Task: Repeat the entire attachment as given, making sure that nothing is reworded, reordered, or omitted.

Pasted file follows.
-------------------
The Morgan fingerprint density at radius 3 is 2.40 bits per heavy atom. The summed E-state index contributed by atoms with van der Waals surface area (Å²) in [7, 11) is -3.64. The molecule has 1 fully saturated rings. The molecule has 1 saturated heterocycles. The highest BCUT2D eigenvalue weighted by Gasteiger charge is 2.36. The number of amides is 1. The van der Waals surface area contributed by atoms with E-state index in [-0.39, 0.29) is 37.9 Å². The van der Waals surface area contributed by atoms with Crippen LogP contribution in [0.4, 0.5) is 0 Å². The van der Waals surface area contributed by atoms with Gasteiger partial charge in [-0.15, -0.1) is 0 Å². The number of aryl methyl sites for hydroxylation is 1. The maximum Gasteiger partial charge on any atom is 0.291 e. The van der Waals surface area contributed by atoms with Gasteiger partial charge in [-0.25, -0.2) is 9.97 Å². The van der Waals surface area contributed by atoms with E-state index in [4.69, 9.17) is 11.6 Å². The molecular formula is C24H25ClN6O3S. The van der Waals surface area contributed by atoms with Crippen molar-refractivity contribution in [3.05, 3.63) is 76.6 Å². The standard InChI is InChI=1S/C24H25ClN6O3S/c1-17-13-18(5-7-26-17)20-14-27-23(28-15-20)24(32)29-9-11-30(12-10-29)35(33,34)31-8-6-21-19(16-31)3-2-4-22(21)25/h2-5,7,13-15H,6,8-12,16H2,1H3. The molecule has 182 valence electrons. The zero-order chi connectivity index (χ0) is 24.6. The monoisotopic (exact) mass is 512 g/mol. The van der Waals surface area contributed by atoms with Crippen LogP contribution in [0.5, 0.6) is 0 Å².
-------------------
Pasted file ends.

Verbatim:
The Morgan fingerprint density at radius 3 is 2.40 bits per heavy atom. The summed E-state index contributed by atoms with van der Waals surface area (Å²) in [7, 11) is -3.64. The molecule has 1 fully saturated rings. The molecule has 1 saturated heterocycles. The highest BCUT2D eigenvalue weighted by Gasteiger charge is 2.36. The number of amides is 1. The van der Waals surface area contributed by atoms with E-state index in [-0.39, 0.29) is 37.9 Å². The van der Waals surface area contributed by atoms with Crippen LogP contribution in [0.4, 0.5) is 0 Å². The van der Waals surface area contributed by atoms with Gasteiger partial charge in [-0.15, -0.1) is 0 Å². The number of aryl methyl sites for hydroxylation is 1. The maximum Gasteiger partial charge on any atom is 0.291 e. The van der Waals surface area contributed by atoms with Gasteiger partial charge in [-0.25, -0.2) is 9.97 Å². The van der Waals surface area contributed by atoms with E-state index in [4.69, 9.17) is 11.6 Å². The molecular formula is C24H25ClN6O3S. The van der Waals surface area contributed by atoms with Crippen molar-refractivity contribution in [3.05, 3.63) is 76.6 Å². The standard InChI is InChI=1S/C24H25ClN6O3S/c1-17-13-18(5-7-26-17)20-14-27-23(28-15-20)24(32)29-9-11-30(12-10-29)35(33,34)31-8-6-21-19(16-31)3-2-4-22(21)25/h2-5,7,13-15H,6,8-12,16H2,1H3. The molecule has 182 valence electrons. The zero-order chi connectivity index (χ0) is 24.6. The monoisotopic (exact) mass is 512 g/mol. The van der Waals surface area contributed by atoms with Crippen LogP contribution in [0.5, 0.6) is 0 Å².